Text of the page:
The global spend on cybersecurity products and services will eclipse $1 trillion in the five-year period between 2017 and 2021, according to a market report published by Cybersecurity Ventures. Unable to keep up with the dramatic rise in cyber-crime and the heightened focus on cybersecurity throughout the coronavirus pandemic, IT analysts struggled to accurately gauge the value of this vital industry until only recently.
It's clear business leaders take the need to fortify their systems seriously. Indeed, almost 70% of businesses are reported to increase cybersecurity spending following the coronavirus crisis. This is a great start. But allocating budget for the mounting threats posed by black-hat hackers, digital criminals and other troublemakers will not solely help a business to modernize safely.
The saying goes: ‘the time to fix the roof is when the sun is shining’, and unfortunately for IT management teams, it’s pouring right now. But now is the time to review your information security policy and any other guidelines you have set around remote work and access to company systems, to ensure quick fixes don’t become long-term crutches. This is the time to establish a robust cybersecurity strategy.
Invest in comprehensive cybersecurity planning
Most companies tend to have one team responsible for most or all cybersecurity matters. Some organizations place these duties with the CIO. Others look to a CISO or chief data officer. It would be ineffective to allow each business unit to determine its own cybersecurity path, especially when sharing data across the enterprise, as a universal plan to maximize the security posture offers greater protection. As companies increasingly migrate to cloud services and start sharing more information, any silos become increasingly clear and the demand for a universal plan to maximize the security posture of the business becomes critical.
There are countless avenues hackers take into networks, from stealing identities to penetrating poorly defended endpoint devices, such as network printers and computers. People also unwittingly make mistakes by clicking on the wrong things, sharing passwords or a host of any other activities that leave networks vulnerable to attack.
Investing in cybersecurity technologies, tools and training – without cutting costs – is utterly crucial for both employees and the business itself. With cybersecurity, actual attacks often cost far more than an investment in prevention programs or the critical hardware and software needed to protect IT infrastructure.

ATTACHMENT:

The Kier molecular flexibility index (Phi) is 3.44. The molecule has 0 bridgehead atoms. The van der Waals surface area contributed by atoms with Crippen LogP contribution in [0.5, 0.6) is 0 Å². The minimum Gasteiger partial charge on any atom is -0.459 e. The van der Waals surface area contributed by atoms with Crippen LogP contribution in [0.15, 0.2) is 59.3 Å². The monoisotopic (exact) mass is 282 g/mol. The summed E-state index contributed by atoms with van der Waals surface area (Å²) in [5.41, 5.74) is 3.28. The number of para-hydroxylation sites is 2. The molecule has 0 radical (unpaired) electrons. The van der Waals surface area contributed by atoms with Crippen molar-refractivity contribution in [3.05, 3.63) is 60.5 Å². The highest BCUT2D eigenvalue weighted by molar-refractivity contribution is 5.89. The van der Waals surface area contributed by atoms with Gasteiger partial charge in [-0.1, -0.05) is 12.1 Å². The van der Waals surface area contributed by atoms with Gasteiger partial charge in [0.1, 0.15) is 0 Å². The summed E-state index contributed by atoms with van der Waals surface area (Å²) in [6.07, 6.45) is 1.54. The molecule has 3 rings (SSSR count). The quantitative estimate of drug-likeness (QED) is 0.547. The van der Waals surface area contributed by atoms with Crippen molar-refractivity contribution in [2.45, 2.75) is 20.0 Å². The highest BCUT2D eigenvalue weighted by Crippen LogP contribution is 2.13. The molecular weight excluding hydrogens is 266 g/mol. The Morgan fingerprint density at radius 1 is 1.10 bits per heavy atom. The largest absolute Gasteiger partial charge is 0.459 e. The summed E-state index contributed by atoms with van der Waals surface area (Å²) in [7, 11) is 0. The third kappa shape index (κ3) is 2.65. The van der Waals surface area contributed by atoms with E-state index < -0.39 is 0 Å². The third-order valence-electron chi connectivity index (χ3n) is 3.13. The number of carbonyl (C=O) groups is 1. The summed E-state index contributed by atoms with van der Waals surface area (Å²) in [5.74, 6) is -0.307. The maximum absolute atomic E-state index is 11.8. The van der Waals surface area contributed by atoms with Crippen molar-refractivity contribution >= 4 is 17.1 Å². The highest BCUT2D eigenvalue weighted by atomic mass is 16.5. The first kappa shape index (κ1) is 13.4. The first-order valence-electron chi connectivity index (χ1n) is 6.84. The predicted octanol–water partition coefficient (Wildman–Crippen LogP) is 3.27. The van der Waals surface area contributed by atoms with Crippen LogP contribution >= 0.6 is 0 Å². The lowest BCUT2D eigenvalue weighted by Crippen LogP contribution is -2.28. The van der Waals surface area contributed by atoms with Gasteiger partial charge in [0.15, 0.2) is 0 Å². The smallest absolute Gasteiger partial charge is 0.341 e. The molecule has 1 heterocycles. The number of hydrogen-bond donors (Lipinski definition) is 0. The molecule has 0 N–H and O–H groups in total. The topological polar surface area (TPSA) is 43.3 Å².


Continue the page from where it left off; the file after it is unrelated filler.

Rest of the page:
Address the cybersecurity talent shortage
More efforts are needed to bring new cyber security talent into business. This will be a difficult task given the fact there are expected to be 1.8 million unfilled cybersecurity posts across the private and public sectors by 2022. Demand for cyber skills has grown exponentially. With attack volumes and sophistication growing year on year, increasing IT complexity and even the role itself expanding, supplying enough candidates is a Sisyphean task.
But that doesn't mean finding talent is impossible. The industry needs investment, across age and experience levels. We also need to find more immediate solutions. That means upskilling those in adjacent roles and alongside this, investing in the tech to reduce the burden on an already over-stretched talent pool. Embracing new channels and unconventional strategies can also alleviate the workforce gap. It could even involve developing talent at a college level through mentorships, internships, and diversity programs.
When we leverage resources and human capital in meaningful ways, the threat of cyberattack becomes a problem that business leaders can, in fact, stay ahead of.
Forge cybersecurity alliances
Organizations must understand it's not necessary to address cybersecurity challenges alone. Technology vendors have forged cybersecurity alliances among themselves for years to address specific issues affecting them all.
Together, business leaders must step forward and take the reins to drive consistent and dramatic change at all levels within an organization. It's the only way to achieve the IT infrastructure modern times demand. As current events have dictated, solid planning can produce secure and real results.
- Michael Howard, Head of Security and Analytics Practice, HP Inc.
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